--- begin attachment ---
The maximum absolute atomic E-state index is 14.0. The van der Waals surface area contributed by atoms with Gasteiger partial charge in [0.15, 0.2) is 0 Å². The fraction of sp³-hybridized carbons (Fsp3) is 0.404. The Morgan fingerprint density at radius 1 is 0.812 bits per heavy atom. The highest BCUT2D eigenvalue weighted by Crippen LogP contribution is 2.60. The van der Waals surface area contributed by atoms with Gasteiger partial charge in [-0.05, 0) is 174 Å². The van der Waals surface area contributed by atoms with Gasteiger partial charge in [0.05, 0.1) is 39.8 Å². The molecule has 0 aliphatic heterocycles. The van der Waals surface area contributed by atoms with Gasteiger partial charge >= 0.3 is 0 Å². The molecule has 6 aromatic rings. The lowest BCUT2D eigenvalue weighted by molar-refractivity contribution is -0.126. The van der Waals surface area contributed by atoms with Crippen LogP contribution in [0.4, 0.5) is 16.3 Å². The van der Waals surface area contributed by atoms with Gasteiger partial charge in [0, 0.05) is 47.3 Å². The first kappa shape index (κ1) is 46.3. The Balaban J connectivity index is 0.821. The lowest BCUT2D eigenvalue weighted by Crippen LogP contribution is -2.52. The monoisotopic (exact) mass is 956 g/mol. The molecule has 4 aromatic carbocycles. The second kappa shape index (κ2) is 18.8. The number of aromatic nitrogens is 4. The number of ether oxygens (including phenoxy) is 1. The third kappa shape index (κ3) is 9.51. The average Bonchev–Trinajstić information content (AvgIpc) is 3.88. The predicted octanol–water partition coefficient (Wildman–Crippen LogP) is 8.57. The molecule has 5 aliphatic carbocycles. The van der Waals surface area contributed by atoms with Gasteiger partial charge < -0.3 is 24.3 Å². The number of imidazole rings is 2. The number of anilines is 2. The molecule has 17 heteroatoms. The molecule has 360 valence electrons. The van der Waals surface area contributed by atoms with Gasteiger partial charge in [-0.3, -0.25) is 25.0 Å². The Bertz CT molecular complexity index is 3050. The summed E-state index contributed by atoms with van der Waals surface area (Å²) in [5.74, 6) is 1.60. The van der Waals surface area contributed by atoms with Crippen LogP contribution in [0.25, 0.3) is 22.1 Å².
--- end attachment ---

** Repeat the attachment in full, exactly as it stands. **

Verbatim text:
The maximum absolute atomic E-state index is 14.0. The van der Waals surface area contributed by atoms with Gasteiger partial charge in [0.15, 0.2) is 0 Å². The fraction of sp³-hybridized carbons (Fsp3) is 0.404. The Morgan fingerprint density at radius 1 is 0.812 bits per heavy atom. The highest BCUT2D eigenvalue weighted by Crippen LogP contribution is 2.60. The van der Waals surface area contributed by atoms with Gasteiger partial charge in [-0.05, 0) is 174 Å². The van der Waals surface area contributed by atoms with Gasteiger partial charge in [0.05, 0.1) is 39.8 Å². The molecule has 0 aliphatic heterocycles. The van der Waals surface area contributed by atoms with Gasteiger partial charge >= 0.3 is 0 Å². The molecule has 6 aromatic rings. The lowest BCUT2D eigenvalue weighted by molar-refractivity contribution is -0.126. The van der Waals surface area contributed by atoms with Crippen LogP contribution in [0.4, 0.5) is 16.3 Å². The van der Waals surface area contributed by atoms with Gasteiger partial charge in [0, 0.05) is 47.3 Å². The first kappa shape index (κ1) is 46.3. The Balaban J connectivity index is 0.821. The lowest BCUT2D eigenvalue weighted by Crippen LogP contribution is -2.52. The monoisotopic (exact) mass is 956 g/mol. The molecule has 4 aromatic carbocycles. The second kappa shape index (κ2) is 18.8. The number of aromatic nitrogens is 4. The number of ether oxygens (including phenoxy) is 1. The third kappa shape index (κ3) is 9.51. The average Bonchev–Trinajstić information content (AvgIpc) is 3.88. The predicted octanol–water partition coefficient (Wildman–Crippen LogP) is 8.57. The molecule has 5 aliphatic carbocycles. The van der Waals surface area contributed by atoms with Gasteiger partial charge < -0.3 is 24.3 Å². The number of imidazole rings is 2. The number of anilines is 2. The molecule has 17 heteroatoms. The molecule has 360 valence electrons. The van der Waals surface area contributed by atoms with Gasteiger partial charge in [-0.3, -0.25) is 25.0 Å². The Bertz CT molecular complexity index is 3050. The summed E-state index contributed by atoms with van der Waals surface area (Å²) in [5.74, 6) is 1.60. The van der Waals surface area contributed by atoms with Crippen LogP contribution in [0.25, 0.3) is 22.1 Å².